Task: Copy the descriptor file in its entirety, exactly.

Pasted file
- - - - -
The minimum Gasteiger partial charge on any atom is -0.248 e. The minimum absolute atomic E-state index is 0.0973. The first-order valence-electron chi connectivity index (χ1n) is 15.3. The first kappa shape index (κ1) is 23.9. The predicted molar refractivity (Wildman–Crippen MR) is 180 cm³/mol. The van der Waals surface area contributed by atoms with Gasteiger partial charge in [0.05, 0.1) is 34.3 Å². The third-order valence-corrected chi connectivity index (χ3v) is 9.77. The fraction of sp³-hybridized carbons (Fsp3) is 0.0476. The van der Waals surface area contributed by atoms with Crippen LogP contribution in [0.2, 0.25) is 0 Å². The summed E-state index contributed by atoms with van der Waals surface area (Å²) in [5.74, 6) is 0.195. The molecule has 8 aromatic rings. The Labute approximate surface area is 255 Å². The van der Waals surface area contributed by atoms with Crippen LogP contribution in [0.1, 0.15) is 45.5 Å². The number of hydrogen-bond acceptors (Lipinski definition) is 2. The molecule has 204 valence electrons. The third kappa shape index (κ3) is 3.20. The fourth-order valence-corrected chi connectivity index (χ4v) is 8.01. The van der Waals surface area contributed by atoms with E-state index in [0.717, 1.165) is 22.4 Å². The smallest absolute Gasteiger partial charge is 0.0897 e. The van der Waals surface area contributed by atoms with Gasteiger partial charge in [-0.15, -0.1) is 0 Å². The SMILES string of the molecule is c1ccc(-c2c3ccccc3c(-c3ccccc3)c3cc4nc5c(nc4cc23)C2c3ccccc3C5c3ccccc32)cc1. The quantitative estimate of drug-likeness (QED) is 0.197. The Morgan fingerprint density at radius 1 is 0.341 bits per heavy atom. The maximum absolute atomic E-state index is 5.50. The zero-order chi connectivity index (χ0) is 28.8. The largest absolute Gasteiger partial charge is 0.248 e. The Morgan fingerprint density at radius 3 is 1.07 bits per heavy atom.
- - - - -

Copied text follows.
The minimum Gasteiger partial charge on any atom is -0.248 e. The minimum absolute atomic E-state index is 0.0973. The first-order valence-electron chi connectivity index (χ1n) is 15.3. The first kappa shape index (κ1) is 23.9. The predicted molar refractivity (Wildman–Crippen MR) is 180 cm³/mol. The van der Waals surface area contributed by atoms with Gasteiger partial charge in [0.05, 0.1) is 34.3 Å². The third-order valence-corrected chi connectivity index (χ3v) is 9.77. The fraction of sp³-hybridized carbons (Fsp3) is 0.0476. The van der Waals surface area contributed by atoms with Crippen LogP contribution in [0.2, 0.25) is 0 Å². The summed E-state index contributed by atoms with van der Waals surface area (Å²) in [5.74, 6) is 0.195. The molecule has 8 aromatic rings. The Labute approximate surface area is 255 Å². The van der Waals surface area contributed by atoms with Crippen LogP contribution in [0.1, 0.15) is 45.5 Å². The number of hydrogen-bond acceptors (Lipinski definition) is 2. The molecule has 204 valence electrons. The third kappa shape index (κ3) is 3.20. The fourth-order valence-corrected chi connectivity index (χ4v) is 8.01. The van der Waals surface area contributed by atoms with E-state index in [0.717, 1.165) is 22.4 Å². The smallest absolute Gasteiger partial charge is 0.0897 e. The van der Waals surface area contributed by atoms with Gasteiger partial charge in [-0.15, -0.1) is 0 Å². The SMILES string of the molecule is c1ccc(-c2c3ccccc3c(-c3ccccc3)c3cc4nc5c(nc4cc23)C2c3ccccc3C5c3ccccc32)cc1. The quantitative estimate of drug-likeness (QED) is 0.197. The Morgan fingerprint density at radius 1 is 0.341 bits per heavy atom. The maximum absolute atomic E-state index is 5.50. The zero-order chi connectivity index (χ0) is 28.8. The largest absolute Gasteiger partial charge is 0.248 e. The Morgan fingerprint density at radius 3 is 1.07 bits per heavy atom.